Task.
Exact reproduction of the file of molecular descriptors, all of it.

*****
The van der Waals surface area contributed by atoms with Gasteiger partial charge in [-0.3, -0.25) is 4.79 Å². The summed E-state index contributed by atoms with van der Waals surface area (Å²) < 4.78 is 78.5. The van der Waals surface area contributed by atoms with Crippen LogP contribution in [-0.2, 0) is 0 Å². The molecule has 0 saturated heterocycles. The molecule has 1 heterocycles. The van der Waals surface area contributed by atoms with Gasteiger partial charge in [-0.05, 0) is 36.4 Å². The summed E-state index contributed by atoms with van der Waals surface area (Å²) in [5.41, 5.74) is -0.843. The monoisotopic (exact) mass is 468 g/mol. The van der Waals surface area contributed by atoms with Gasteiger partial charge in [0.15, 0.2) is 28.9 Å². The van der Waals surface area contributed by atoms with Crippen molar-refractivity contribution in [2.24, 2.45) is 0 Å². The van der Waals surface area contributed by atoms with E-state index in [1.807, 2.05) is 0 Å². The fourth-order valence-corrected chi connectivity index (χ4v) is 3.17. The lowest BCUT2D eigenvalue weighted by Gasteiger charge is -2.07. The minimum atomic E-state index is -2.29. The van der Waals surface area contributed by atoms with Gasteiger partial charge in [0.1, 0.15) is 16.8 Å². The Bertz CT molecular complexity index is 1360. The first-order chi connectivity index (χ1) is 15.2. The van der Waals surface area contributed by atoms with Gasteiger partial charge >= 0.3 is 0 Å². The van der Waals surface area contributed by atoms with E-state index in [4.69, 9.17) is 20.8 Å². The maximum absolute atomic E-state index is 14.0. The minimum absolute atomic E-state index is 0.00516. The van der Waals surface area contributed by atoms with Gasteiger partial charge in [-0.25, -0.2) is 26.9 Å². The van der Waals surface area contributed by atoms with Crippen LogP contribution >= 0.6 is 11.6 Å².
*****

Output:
The van der Waals surface area contributed by atoms with Gasteiger partial charge in [-0.3, -0.25) is 4.79 Å². The summed E-state index contributed by atoms with van der Waals surface area (Å²) < 4.78 is 78.5. The van der Waals surface area contributed by atoms with Crippen LogP contribution in [-0.2, 0) is 0 Å². The molecule has 0 saturated heterocycles. The molecule has 1 heterocycles. The van der Waals surface area contributed by atoms with Gasteiger partial charge in [-0.05, 0) is 36.4 Å². The summed E-state index contributed by atoms with van der Waals surface area (Å²) in [5.41, 5.74) is -0.843. The monoisotopic (exact) mass is 468 g/mol. The van der Waals surface area contributed by atoms with Gasteiger partial charge in [0.15, 0.2) is 28.9 Å². The van der Waals surface area contributed by atoms with Crippen molar-refractivity contribution in [2.24, 2.45) is 0 Å². The van der Waals surface area contributed by atoms with E-state index in [1.807, 2.05) is 0 Å². The fourth-order valence-corrected chi connectivity index (χ4v) is 3.17. The lowest BCUT2D eigenvalue weighted by Gasteiger charge is -2.07. The minimum atomic E-state index is -2.29. The van der Waals surface area contributed by atoms with Gasteiger partial charge in [0.1, 0.15) is 16.8 Å². The Bertz CT molecular complexity index is 1360. The first-order chi connectivity index (χ1) is 15.2. The van der Waals surface area contributed by atoms with Gasteiger partial charge >= 0.3 is 0 Å². The van der Waals surface area contributed by atoms with E-state index in [4.69, 9.17) is 20.8 Å². The maximum absolute atomic E-state index is 14.0. The minimum absolute atomic E-state index is 0.00516. The van der Waals surface area contributed by atoms with Gasteiger partial charge in [-0.25, -0.2) is 26.9 Å². The van der Waals surface area contributed by atoms with Crippen LogP contribution >= 0.6 is 11.6 Å².